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Effects of wafer noise on the detection of 20 nm defects using optical volumetric inspection

Published

Author(s)

Bryan M. Barnes, Francois R. Goasmat, Martin Y. Sohn, Hui Zhou, Andras Vladar, Richard M. Silver

Abstract

Patterning imperfections in semiconductor device fabrication may either be noncritical [e.g., line edge roughness (LER)] or critical, such as defects that impact manufacturing yield. As the sizes of the pitches and linewidths decrease in lithography, detection of the optical scattering from killer defects may be obscured by the scattering from other variations, called wafer noise. Understanding and separating these optical signals are critical to reduce false positives and overlooked defects. The effects of wafer noise on defect detection are assessed using volumetric processing on both measurements and simulations with the SEMATECH 9-nm gate intentional defect array. Increases in LER in simulation lead to decreases in signal-to-noise ratios due to wafer noise. Measurement procedures illustrate the potential uses in manufacturing while illustrating challenges to be overcome for full implementation. Highly geometry-dependent, the ratio of wafer noise to defect signal should continue to be evaluated for new process architectures and production nodes.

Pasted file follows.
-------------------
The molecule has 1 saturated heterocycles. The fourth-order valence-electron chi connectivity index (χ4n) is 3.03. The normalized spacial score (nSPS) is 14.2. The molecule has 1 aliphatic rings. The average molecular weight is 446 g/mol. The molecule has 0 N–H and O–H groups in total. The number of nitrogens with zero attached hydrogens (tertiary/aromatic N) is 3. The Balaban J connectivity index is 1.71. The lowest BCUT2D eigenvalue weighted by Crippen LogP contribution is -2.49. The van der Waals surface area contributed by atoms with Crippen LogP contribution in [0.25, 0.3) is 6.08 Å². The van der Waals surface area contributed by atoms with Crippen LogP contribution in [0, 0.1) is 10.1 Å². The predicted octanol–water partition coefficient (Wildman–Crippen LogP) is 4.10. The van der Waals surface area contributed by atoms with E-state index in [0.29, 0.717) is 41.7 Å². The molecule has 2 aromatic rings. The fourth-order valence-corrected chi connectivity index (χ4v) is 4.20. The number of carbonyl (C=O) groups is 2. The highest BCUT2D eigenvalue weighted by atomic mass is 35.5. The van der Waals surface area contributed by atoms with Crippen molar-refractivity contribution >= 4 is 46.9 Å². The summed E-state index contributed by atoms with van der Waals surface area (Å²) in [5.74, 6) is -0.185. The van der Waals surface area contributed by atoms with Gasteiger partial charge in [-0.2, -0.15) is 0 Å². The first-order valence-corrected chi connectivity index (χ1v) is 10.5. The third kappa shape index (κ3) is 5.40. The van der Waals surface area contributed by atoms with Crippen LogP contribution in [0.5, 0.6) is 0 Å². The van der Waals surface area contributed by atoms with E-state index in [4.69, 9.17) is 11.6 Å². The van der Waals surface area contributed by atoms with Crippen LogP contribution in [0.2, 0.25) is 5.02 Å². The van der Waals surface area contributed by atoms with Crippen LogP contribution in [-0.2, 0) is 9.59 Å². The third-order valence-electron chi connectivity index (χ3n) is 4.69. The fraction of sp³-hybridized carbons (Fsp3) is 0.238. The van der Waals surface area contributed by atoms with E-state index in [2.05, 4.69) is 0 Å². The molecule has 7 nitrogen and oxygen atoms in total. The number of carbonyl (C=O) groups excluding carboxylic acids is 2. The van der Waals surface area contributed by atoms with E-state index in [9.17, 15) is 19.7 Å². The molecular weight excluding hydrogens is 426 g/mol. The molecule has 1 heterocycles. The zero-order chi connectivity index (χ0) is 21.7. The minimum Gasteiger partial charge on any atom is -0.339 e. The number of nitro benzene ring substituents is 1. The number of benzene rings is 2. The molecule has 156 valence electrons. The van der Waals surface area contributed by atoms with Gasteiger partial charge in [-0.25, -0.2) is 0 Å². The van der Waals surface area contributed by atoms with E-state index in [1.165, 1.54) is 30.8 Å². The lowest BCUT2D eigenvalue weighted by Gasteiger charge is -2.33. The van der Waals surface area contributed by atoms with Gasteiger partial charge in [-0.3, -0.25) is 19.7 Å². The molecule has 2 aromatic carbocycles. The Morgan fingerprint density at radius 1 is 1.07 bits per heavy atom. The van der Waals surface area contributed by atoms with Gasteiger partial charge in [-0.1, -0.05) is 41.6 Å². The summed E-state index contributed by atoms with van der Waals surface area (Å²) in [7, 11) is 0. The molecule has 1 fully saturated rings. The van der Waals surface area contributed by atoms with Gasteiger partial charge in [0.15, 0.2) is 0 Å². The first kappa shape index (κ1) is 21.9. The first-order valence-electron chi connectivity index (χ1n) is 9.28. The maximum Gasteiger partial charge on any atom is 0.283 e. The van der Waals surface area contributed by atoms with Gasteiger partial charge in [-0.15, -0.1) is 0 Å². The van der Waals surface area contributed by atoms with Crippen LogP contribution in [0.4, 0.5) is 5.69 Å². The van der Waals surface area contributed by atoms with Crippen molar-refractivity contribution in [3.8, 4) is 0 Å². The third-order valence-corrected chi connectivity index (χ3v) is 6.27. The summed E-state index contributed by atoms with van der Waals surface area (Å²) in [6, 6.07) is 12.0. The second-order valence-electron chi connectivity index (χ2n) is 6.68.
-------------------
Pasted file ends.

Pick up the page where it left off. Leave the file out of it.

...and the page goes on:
Citation
Journal of Micro/Nanolithography, MEMS, and MOEMS
Volume
14
Issue
1

Keywords

wafer noise, defect inspection, volumetric processing, defect metrology, three-dimensional image processing
Created February 11, 2015, Updated November 10, 2018